The Fed will continue to print, governments will bail out businesses, and central banks around the world will inch their systems closer to modern monetary theory (but more on that later).
We are witnessing a paradigm shift in centrally planned governments; specifically, the groundwork that is being laid today will shape how governments and their monetary arms interact with a country’s populace and its economy. The trend is leaning toward strong interventionism and unrestrained control, especially in regards to managing money.
After all, the limit doesn’t exist. They’ve told us this themselves on national TV more than once, and I think the reality is finally setting in for the average citizen: just look at how popular the “Money printer go brrr” has become.
This is not by accident. Indeed, “money printer has gone brrr” for quite some time and will continue to go “brr” for some time more. Now, though, taxpayers are starting to hear it, some for the first time.
The louder it gets, the more they will question what it is and how it works.
The post Zero Interest, Limitless Repo and QE4: The Federal Reserve’s Market Operations Explained appeared first on Bitcoin Magazine.
Bitcoin Mining Company Vows to be Carbon Neutral Following Tesla’s Recent Statement
It goes without saying that Tesla took center stage last week when the company announced it would no longer support bitcoin payments for its electric vehicles.
The message seems to have resonated, as Greenidge Generation Bitcoin Mining has vowed to be carbon neutral in 2021 and beyond.
Carbon Neutral Bitcoin Mining
After announcing plans to expand its Bitcoin mining operations last month, Greenidge is now looking to go entirely carbon neutral this year and in the future.
The company is committed to the cause, and it plans to invest in US-based renewable energy projects.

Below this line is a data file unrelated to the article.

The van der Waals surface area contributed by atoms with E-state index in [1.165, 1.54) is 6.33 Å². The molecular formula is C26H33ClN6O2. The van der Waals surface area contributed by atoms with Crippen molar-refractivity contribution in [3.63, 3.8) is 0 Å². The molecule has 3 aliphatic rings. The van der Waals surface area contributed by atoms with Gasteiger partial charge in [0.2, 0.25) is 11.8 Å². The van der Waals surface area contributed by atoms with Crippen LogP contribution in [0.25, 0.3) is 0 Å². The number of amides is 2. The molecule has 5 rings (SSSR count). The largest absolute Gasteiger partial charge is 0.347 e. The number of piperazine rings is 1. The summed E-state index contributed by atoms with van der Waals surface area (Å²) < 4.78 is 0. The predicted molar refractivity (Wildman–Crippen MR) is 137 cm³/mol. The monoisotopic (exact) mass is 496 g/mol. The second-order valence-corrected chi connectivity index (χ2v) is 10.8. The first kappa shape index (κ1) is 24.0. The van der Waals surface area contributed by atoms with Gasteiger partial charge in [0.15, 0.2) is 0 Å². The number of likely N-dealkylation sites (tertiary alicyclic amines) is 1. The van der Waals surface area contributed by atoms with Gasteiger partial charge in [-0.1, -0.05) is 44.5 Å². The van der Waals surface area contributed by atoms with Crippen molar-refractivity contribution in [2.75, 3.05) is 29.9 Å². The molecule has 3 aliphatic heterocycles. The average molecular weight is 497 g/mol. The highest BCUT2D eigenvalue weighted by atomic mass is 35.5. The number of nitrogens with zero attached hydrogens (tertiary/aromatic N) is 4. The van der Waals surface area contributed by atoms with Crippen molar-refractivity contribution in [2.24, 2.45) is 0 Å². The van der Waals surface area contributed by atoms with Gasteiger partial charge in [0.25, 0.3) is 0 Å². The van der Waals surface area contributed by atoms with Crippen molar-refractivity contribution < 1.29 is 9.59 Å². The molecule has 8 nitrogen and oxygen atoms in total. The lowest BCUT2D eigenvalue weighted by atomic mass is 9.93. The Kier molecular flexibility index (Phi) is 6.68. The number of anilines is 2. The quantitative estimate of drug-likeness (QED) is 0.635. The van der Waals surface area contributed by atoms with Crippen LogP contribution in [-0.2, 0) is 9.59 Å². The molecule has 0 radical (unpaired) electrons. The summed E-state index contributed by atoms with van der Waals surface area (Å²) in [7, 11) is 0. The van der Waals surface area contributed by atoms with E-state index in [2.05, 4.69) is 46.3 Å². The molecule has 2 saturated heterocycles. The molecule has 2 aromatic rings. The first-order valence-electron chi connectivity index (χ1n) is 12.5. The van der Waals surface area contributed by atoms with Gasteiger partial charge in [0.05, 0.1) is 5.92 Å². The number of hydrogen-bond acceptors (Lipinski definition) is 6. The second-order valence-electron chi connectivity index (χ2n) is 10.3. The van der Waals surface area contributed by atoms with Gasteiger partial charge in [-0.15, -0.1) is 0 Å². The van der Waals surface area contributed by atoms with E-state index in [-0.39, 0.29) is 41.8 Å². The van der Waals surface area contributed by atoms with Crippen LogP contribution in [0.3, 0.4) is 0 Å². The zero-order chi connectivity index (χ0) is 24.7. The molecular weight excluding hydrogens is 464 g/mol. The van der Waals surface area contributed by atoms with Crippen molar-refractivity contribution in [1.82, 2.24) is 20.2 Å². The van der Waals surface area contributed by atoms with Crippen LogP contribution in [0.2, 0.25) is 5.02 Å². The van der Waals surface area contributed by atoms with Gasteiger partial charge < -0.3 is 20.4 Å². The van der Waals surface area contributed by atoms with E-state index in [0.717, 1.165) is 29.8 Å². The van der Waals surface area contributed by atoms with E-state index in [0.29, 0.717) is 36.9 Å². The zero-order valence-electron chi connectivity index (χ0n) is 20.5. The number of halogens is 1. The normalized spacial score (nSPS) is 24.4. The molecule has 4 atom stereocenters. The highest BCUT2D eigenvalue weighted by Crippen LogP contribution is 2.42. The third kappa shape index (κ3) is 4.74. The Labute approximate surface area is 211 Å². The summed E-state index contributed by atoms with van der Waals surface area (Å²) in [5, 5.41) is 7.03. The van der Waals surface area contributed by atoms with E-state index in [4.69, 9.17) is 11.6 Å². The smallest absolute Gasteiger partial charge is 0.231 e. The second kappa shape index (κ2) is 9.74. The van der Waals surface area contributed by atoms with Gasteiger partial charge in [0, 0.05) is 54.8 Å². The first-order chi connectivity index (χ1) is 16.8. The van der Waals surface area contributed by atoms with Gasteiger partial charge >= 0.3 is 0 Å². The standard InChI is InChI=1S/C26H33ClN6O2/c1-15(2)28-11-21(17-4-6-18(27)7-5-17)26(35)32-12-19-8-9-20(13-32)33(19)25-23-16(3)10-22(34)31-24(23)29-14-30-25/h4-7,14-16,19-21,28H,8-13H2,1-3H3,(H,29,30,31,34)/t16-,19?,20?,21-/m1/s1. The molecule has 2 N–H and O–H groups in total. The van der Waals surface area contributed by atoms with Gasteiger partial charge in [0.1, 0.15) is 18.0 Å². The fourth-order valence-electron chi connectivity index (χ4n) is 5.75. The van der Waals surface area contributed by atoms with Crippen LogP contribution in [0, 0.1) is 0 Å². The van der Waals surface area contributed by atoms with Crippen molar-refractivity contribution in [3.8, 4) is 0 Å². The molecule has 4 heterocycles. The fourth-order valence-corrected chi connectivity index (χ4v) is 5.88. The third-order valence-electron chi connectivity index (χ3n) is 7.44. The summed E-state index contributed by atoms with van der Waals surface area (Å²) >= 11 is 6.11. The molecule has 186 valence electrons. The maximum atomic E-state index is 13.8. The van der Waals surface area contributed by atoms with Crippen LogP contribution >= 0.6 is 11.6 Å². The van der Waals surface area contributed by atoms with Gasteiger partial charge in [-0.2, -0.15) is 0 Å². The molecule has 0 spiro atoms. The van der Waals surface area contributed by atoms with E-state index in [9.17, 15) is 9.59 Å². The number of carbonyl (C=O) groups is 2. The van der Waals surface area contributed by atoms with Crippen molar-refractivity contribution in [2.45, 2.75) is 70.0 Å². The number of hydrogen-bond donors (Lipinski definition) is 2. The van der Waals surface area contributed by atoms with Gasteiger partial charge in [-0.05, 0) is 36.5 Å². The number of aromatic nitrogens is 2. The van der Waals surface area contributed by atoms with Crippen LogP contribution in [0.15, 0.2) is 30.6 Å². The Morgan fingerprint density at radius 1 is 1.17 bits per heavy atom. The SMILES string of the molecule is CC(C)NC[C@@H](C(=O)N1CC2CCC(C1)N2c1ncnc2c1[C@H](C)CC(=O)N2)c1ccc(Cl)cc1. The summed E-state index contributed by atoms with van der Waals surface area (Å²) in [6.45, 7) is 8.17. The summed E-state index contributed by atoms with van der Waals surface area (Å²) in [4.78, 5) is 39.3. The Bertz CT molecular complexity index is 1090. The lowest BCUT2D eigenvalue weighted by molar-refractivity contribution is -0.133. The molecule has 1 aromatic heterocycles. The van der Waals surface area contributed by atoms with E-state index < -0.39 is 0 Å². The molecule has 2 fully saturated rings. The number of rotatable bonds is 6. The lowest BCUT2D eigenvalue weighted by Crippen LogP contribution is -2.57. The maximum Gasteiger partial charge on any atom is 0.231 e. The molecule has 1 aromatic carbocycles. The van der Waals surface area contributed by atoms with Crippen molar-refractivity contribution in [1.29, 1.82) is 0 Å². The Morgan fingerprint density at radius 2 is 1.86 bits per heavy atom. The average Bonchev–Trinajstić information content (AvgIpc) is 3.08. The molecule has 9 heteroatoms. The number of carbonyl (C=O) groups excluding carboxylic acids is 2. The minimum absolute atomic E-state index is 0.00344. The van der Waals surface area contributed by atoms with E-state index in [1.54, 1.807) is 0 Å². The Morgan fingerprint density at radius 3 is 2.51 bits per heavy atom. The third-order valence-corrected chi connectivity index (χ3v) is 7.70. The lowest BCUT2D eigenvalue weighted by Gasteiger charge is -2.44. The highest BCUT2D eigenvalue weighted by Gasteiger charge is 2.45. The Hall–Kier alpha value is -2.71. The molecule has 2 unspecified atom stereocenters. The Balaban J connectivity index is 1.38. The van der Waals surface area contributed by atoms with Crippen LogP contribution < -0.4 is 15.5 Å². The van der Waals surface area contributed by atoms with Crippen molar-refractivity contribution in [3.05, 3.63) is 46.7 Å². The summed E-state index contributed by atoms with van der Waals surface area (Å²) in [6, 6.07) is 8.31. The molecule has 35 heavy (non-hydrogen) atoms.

According to a recent press release, the company will also take part in the Regional Greenhouse Gas Initiative, which is a market-based program where participants sell CO2 allowances through auctions and invest the proceeds in renewable energy and energy efficiency.
Speaking on the matter was Jeffrey Kirt, the CEO of the company, who said:
“Our bitcoin mining capability is already best-in-class and seamlessly integrated with our electricity generation that powers thousands of homes and businesses. By taking the bold and unique step of making or cryptocurrency mining fully carbon neutral immediately – as opposed to some distant date in the future – Greenidge is once again leading in environmental efforts.”
Musk’s Message Resonates
Greenidge’s announcement comes days after the leading electric vehicle manufacturer, Tesla, revealed that it would no longer support bitcoin payments. As a reason for its decision, the company cited environmental concerns related to bitcoin mining.
Elon Musk, the company’s CEO, confirmed and reiterated that he is bullish on crypto but so long as it doesn’t have a negative environmental impact.
The company also said that it’s looking for ‘greener’ alternatives to Bitcoin so that it can continue accepting crypto payments. This led to many speculations about which cryptocurrency it would choose. Shortly after, Musk said that he’s working closely with Dogecoin developers to improve transaction efficiency, causing many to believe that the meme-inspired coin might be Tesla’s choice.
There is something different this time around for MATIC and ETH
MATIC’s growth has been community and developer-driven. Trading at the $1.13 level and registering 27% gain in price in the past 24 hours, MATIC’s rally is an extended one, leading the altcoin season 2.0. However, there is something different this time around, MATIC is currently rallying alongside ETH, more as an ally, than a competitor. With ETH’s price above the $3700 level, and MATIC’s rally, the alt season has offered several opportunities, consolidating alts and rallies following closely after.
Since the release of the latest transparency report on Polygon Multisigs, Polygon has become more relevant and there is increased demand for the altcoin across exchanges. Multisigs are used by top projects that have the feature of updating smart contracts. This is not the case for Ethereum, since smart contracts on Ethereum are immutable by design ie. they can not be changed once deployed.
However, this feature also means that if there is an inherent error or potential exploit in the code, there is no way to fix it. Upgradeable contracts are needed and that’s where Polygon’s narrative fits in, making it a much-needed scaling solution and an upgrade on ETH.